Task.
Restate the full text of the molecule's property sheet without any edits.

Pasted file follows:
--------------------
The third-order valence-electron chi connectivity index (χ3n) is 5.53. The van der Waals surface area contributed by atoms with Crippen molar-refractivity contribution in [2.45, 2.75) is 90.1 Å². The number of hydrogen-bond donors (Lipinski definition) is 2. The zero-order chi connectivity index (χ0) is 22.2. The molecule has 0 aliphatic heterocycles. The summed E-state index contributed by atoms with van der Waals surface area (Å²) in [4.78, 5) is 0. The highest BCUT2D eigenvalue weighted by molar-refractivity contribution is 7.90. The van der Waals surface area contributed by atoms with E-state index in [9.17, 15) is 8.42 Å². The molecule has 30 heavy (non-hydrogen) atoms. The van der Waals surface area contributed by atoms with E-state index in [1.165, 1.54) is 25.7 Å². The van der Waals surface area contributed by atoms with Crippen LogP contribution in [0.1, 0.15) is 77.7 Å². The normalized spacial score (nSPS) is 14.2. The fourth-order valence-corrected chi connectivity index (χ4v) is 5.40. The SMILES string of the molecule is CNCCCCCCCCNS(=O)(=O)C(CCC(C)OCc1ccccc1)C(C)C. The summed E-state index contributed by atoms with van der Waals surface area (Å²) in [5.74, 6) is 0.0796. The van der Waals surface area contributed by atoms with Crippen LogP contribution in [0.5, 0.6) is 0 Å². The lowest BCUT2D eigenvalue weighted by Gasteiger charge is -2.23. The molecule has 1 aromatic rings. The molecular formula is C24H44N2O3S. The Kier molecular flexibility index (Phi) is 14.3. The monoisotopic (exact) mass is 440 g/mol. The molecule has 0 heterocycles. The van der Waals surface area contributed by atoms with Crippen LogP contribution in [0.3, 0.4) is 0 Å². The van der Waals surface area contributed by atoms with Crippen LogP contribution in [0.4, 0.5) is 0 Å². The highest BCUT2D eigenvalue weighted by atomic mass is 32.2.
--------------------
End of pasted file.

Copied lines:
The third-order valence-electron chi connectivity index (χ3n) is 5.53. The van der Waals surface area contributed by atoms with Crippen molar-refractivity contribution in [2.45, 2.75) is 90.1 Å². The number of hydrogen-bond donors (Lipinski definition) is 2. The zero-order chi connectivity index (χ0) is 22.2. The molecule has 0 aliphatic heterocycles. The summed E-state index contributed by atoms with van der Waals surface area (Å²) in [4.78, 5) is 0. The highest BCUT2D eigenvalue weighted by molar-refractivity contribution is 7.90. The van der Waals surface area contributed by atoms with E-state index in [9.17, 15) is 8.42 Å². The molecule has 30 heavy (non-hydrogen) atoms. The van der Waals surface area contributed by atoms with E-state index in [1.165, 1.54) is 25.7 Å². The van der Waals surface area contributed by atoms with Crippen LogP contribution in [0.1, 0.15) is 77.7 Å². The normalized spacial score (nSPS) is 14.2. The fourth-order valence-corrected chi connectivity index (χ4v) is 5.40. The SMILES string of the molecule is CNCCCCCCCCNS(=O)(=O)C(CCC(C)OCc1ccccc1)C(C)C. The summed E-state index contributed by atoms with van der Waals surface area (Å²) in [5.74, 6) is 0.0796. The van der Waals surface area contributed by atoms with Crippen LogP contribution in [0.5, 0.6) is 0 Å². The lowest BCUT2D eigenvalue weighted by Gasteiger charge is -2.23. The molecule has 1 aromatic rings. The molecular formula is C24H44N2O3S. The Kier molecular flexibility index (Phi) is 14.3. The monoisotopic (exact) mass is 440 g/mol. The molecule has 0 heterocycles. The van der Waals surface area contributed by atoms with Crippen LogP contribution in [0.3, 0.4) is 0 Å². The van der Waals surface area contributed by atoms with Crippen LogP contribution in [0.4, 0.5) is 0 Å². The highest BCUT2D eigenvalue weighted by atomic mass is 32.2.